to chop trees [we would do so with joy]."
The above also
relates to a Jew’s involvement with worldly affairs and the earning of a
livelihood. Aharon’s staff was placed in the ark together with the measure of
manna. It thus serves as a reminder to the Jewish people that their sustenance
is dependent on Hashem and not on natural means alone.
It is written "And
Hashem will bless you in all that you do," implying that there is a necessity
for man’s activity within the context of the rules of nature. Nevertheless, this
activity is merely a medium through which a Jew receives the livelihood that
Hashem sends him in a miraculous manner. In the Messianic Era these miracles
will permeate the nature of the world and the world itself, and the gentile
nations will assist the Jews in earning a livelihood, and indeed, enable them to
enjoy prosperity. In fact, we have already begun to see this happen in the
3. To focus in
greater detail on the service of spreading the wellsprings outward: This service
must become part of a person’s nature, an essential part of his being. When he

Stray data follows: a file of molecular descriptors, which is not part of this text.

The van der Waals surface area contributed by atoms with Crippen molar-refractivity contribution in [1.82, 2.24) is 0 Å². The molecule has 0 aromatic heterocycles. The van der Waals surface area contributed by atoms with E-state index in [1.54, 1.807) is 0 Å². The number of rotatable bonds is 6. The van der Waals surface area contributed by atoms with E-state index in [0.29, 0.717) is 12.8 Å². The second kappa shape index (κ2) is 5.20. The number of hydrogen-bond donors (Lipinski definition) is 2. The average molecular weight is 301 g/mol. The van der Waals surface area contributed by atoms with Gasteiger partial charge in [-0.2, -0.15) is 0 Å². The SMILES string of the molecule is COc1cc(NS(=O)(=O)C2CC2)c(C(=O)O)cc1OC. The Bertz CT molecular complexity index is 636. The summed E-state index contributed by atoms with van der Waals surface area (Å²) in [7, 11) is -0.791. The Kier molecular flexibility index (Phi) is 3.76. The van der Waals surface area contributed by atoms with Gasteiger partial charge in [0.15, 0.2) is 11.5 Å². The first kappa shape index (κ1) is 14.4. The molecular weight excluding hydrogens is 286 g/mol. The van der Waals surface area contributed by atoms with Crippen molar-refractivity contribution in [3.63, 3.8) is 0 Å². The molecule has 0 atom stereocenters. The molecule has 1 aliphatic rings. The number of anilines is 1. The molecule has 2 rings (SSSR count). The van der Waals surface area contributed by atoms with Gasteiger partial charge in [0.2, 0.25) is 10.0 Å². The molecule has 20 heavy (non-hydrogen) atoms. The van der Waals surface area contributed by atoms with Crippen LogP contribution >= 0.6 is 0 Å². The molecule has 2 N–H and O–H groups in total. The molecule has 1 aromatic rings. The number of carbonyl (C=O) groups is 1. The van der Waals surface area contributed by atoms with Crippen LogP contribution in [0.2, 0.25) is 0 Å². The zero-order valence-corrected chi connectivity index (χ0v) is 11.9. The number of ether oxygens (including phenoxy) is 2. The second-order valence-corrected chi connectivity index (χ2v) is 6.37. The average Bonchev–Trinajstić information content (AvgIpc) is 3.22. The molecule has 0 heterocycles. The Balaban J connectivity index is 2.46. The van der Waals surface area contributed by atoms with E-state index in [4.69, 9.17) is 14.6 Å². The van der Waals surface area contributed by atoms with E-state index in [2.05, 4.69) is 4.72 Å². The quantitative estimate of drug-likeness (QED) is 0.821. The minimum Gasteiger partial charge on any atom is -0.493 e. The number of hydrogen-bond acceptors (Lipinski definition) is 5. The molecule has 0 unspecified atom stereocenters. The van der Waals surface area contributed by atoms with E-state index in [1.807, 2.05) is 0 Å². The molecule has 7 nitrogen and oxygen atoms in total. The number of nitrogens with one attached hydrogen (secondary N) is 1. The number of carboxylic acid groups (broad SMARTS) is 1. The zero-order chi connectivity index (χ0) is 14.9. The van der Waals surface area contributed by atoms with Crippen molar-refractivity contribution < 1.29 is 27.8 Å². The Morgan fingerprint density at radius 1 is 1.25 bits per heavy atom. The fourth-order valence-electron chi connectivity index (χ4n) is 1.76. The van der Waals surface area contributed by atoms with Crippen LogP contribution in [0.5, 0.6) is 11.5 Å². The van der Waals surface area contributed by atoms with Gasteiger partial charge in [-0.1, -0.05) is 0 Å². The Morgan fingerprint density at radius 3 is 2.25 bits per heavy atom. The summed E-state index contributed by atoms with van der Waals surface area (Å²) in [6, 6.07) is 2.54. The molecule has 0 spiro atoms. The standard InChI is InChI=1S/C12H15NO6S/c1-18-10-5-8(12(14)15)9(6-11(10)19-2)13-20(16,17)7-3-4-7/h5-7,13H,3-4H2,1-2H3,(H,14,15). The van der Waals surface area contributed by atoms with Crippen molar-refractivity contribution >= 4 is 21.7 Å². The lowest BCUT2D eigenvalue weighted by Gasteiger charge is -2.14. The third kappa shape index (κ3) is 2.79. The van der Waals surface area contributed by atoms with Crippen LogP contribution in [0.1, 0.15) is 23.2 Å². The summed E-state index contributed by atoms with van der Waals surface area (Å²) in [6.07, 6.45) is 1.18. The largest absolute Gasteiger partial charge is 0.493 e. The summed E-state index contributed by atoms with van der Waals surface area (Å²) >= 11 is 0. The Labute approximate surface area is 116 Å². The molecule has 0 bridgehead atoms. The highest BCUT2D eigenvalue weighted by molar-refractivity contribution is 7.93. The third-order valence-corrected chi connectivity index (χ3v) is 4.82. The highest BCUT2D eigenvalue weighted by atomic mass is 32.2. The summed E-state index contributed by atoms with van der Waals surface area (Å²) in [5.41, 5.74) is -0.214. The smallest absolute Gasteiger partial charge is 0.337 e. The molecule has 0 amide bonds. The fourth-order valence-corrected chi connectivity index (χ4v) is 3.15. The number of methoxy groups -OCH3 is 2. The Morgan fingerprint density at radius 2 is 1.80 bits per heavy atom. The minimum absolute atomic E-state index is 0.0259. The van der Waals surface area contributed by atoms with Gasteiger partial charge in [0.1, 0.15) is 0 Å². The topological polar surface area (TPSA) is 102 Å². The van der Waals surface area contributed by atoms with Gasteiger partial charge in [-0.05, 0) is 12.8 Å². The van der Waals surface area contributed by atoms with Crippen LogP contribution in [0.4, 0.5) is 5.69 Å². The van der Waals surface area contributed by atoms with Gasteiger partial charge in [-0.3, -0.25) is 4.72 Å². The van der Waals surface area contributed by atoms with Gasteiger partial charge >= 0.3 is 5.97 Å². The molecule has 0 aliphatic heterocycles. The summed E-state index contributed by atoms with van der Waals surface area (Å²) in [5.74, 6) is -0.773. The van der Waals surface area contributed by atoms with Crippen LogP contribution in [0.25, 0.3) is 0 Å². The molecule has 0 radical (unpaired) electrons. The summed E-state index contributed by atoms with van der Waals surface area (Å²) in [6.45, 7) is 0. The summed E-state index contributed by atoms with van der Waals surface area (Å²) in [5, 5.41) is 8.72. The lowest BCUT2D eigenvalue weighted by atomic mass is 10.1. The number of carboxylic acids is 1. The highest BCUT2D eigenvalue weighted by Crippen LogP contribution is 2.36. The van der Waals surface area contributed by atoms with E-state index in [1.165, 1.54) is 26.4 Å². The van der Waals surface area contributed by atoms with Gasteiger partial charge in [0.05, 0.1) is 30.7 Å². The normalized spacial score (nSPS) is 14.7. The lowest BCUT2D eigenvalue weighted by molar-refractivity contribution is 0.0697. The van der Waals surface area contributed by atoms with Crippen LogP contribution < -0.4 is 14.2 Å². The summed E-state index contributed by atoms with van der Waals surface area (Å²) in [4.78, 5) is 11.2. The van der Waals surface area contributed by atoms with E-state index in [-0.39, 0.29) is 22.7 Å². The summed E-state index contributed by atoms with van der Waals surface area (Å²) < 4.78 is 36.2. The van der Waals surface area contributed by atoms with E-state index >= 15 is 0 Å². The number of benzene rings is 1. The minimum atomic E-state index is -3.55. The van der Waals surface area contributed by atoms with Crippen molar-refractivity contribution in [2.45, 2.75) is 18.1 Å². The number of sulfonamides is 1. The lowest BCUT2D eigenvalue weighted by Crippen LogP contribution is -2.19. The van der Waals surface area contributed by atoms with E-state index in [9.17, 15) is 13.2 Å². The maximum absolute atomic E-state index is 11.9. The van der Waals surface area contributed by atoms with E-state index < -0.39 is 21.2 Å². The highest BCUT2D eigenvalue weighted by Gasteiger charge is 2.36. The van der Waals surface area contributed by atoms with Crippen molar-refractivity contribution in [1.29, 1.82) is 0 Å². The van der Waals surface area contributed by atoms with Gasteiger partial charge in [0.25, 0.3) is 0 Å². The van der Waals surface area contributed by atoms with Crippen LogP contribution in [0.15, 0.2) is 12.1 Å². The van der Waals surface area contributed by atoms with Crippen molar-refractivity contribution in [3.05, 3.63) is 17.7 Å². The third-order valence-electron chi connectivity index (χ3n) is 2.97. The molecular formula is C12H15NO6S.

wakes up in the morning, he must feel that his entire existence is the spreading
of Chassidus. The intent is not that he exists as a separate being who dedicates
himself to this goal, but rather, that the spreading of Chassidus is his very
being. In this manner, he will be able to spread the wellsprings - the level of
Torah from which even a single drop brings purity - outward. This means
extending one’s own personal service beyond the essential point of faith to the
powers of intellect and emotion; in a deeper sense, transcending one’s own self
in order to extend the wellsprings to others, and ultimately reaching the
furthest peripheries, the area beyond the scope of holiness.
An example of this
service of bittul can be taken from the well-known story regarding a
Chassid who was stopped on the street by a policeman in Petersburg. In response
to the policeman’s question, "Who are you?" the Chassid answered, "I’m bittul,"